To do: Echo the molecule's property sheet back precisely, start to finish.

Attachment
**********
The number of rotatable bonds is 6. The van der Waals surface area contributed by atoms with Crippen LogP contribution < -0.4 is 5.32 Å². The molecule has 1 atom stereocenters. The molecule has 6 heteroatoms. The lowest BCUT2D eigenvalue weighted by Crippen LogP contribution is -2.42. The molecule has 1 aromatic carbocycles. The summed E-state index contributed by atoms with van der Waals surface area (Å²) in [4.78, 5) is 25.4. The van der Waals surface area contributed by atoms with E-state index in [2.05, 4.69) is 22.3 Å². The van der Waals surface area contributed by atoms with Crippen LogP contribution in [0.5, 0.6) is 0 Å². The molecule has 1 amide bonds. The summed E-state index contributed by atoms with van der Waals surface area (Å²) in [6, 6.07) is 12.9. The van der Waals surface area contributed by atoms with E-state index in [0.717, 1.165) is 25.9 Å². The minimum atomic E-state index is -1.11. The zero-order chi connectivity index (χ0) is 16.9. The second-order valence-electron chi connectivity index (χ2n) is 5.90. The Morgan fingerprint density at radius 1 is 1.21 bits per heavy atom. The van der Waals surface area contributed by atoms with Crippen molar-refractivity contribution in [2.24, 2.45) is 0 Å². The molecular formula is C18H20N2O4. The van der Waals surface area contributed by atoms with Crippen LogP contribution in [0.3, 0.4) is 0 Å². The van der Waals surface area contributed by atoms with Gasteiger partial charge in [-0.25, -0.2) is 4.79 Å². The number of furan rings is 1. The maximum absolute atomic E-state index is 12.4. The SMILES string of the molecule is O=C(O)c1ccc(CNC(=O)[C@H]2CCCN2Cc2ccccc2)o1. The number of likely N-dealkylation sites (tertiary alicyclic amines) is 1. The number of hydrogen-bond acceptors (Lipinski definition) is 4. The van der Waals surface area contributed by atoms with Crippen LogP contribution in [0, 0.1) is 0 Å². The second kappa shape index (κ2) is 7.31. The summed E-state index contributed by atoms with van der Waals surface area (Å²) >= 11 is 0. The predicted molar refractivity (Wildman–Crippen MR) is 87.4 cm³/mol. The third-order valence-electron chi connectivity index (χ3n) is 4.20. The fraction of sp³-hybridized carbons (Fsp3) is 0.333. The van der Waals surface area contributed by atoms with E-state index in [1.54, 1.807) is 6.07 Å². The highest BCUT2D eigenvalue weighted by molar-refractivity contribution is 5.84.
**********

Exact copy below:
The number of rotatable bonds is 6. The van der Waals surface area contributed by atoms with Crippen LogP contribution < -0.4 is 5.32 Å². The molecule has 1 atom stereocenters. The molecule has 6 heteroatoms. The lowest BCUT2D eigenvalue weighted by Crippen LogP contribution is -2.42. The molecule has 1 aromatic carbocycles. The summed E-state index contributed by atoms with van der Waals surface area (Å²) in [4.78, 5) is 25.4. The van der Waals surface area contributed by atoms with E-state index in [2.05, 4.69) is 22.3 Å². The van der Waals surface area contributed by atoms with Crippen LogP contribution in [0.5, 0.6) is 0 Å². The molecule has 1 amide bonds. The summed E-state index contributed by atoms with van der Waals surface area (Å²) in [6, 6.07) is 12.9. The van der Waals surface area contributed by atoms with E-state index in [0.717, 1.165) is 25.9 Å². The minimum atomic E-state index is -1.11. The zero-order chi connectivity index (χ0) is 16.9. The second-order valence-electron chi connectivity index (χ2n) is 5.90. The Morgan fingerprint density at radius 1 is 1.21 bits per heavy atom. The van der Waals surface area contributed by atoms with Crippen molar-refractivity contribution in [2.24, 2.45) is 0 Å². The molecular formula is C18H20N2O4. The van der Waals surface area contributed by atoms with Crippen LogP contribution in [0.3, 0.4) is 0 Å². The van der Waals surface area contributed by atoms with Gasteiger partial charge in [-0.25, -0.2) is 4.79 Å². The number of furan rings is 1. The maximum absolute atomic E-state index is 12.4. The SMILES string of the molecule is O=C(O)c1ccc(CNC(=O)[C@H]2CCCN2Cc2ccccc2)o1. The number of likely N-dealkylation sites (tertiary alicyclic amines) is 1. The number of hydrogen-bond acceptors (Lipinski definition) is 4. The van der Waals surface area contributed by atoms with Crippen LogP contribution in [0, 0.1) is 0 Å². The second kappa shape index (κ2) is 7.31. The summed E-state index contributed by atoms with van der Waals surface area (Å²) >= 11 is 0. The predicted molar refractivity (Wildman–Crippen MR) is 87.4 cm³/mol. The third-order valence-electron chi connectivity index (χ3n) is 4.20. The fraction of sp³-hybridized carbons (Fsp3) is 0.333. The van der Waals surface area contributed by atoms with E-state index in [1.54, 1.807) is 6.07 Å². The highest BCUT2D eigenvalue weighted by molar-refractivity contribution is 5.84.